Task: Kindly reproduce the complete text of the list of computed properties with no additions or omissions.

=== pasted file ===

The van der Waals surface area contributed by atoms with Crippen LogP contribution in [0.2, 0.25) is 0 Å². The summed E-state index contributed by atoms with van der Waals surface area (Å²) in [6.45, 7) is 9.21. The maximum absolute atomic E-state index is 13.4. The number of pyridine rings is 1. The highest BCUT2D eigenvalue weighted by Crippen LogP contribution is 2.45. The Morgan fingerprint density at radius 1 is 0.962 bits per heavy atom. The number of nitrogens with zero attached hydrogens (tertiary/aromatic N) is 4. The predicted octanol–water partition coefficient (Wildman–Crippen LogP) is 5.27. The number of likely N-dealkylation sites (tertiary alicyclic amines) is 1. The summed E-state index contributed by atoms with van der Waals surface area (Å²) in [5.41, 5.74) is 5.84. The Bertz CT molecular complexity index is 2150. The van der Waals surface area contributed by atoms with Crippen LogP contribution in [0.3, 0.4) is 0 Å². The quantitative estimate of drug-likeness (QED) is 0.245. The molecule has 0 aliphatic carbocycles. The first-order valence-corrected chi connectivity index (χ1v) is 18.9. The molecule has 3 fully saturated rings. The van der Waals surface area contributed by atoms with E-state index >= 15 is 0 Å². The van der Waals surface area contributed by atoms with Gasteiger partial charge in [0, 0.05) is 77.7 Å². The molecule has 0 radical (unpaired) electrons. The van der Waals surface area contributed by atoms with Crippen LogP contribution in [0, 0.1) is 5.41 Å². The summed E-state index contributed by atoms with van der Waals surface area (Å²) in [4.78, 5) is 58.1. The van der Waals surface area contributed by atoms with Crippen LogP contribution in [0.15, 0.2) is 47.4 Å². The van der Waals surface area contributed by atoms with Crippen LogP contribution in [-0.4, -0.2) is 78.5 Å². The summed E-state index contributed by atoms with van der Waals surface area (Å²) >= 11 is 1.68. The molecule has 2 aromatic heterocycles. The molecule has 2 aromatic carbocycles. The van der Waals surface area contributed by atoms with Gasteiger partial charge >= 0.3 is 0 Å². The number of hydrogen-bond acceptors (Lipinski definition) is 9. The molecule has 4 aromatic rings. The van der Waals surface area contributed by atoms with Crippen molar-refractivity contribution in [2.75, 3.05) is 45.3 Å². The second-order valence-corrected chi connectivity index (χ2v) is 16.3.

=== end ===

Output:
The van der Waals surface area contributed by atoms with Crippen LogP contribution in [0.2, 0.25) is 0 Å². The summed E-state index contributed by atoms with van der Waals surface area (Å²) in [6.45, 7) is 9.21. The maximum absolute atomic E-state index is 13.4. The number of pyridine rings is 1. The highest BCUT2D eigenvalue weighted by Crippen LogP contribution is 2.45. The Morgan fingerprint density at radius 1 is 0.962 bits per heavy atom. The number of nitrogens with zero attached hydrogens (tertiary/aromatic N) is 4. The predicted octanol–water partition coefficient (Wildman–Crippen LogP) is 5.27. The number of likely N-dealkylation sites (tertiary alicyclic amines) is 1. The summed E-state index contributed by atoms with van der Waals surface area (Å²) in [5.41, 5.74) is 5.84. The Bertz CT molecular complexity index is 2150. The van der Waals surface area contributed by atoms with Crippen LogP contribution in [0.3, 0.4) is 0 Å². The quantitative estimate of drug-likeness (QED) is 0.245. The molecule has 0 aliphatic carbocycles. The first-order valence-corrected chi connectivity index (χ1v) is 18.9. The molecule has 3 fully saturated rings. The van der Waals surface area contributed by atoms with E-state index >= 15 is 0 Å². The van der Waals surface area contributed by atoms with Gasteiger partial charge in [0, 0.05) is 77.7 Å². The molecule has 0 radical (unpaired) electrons. The van der Waals surface area contributed by atoms with Crippen LogP contribution in [0, 0.1) is 5.41 Å². The summed E-state index contributed by atoms with van der Waals surface area (Å²) in [4.78, 5) is 58.1. The van der Waals surface area contributed by atoms with Crippen LogP contribution in [0.15, 0.2) is 47.4 Å². The van der Waals surface area contributed by atoms with Crippen LogP contribution in [-0.4, -0.2) is 78.5 Å². The summed E-state index contributed by atoms with van der Waals surface area (Å²) >= 11 is 1.68. The molecule has 2 aromatic heterocycles. The molecule has 2 aromatic carbocycles. The van der Waals surface area contributed by atoms with Gasteiger partial charge >= 0.3 is 0 Å². The number of hydrogen-bond acceptors (Lipinski definition) is 9. The molecule has 4 aromatic rings. The van der Waals surface area contributed by atoms with Crippen molar-refractivity contribution in [2.75, 3.05) is 45.3 Å². The second-order valence-corrected chi connectivity index (χ2v) is 16.3.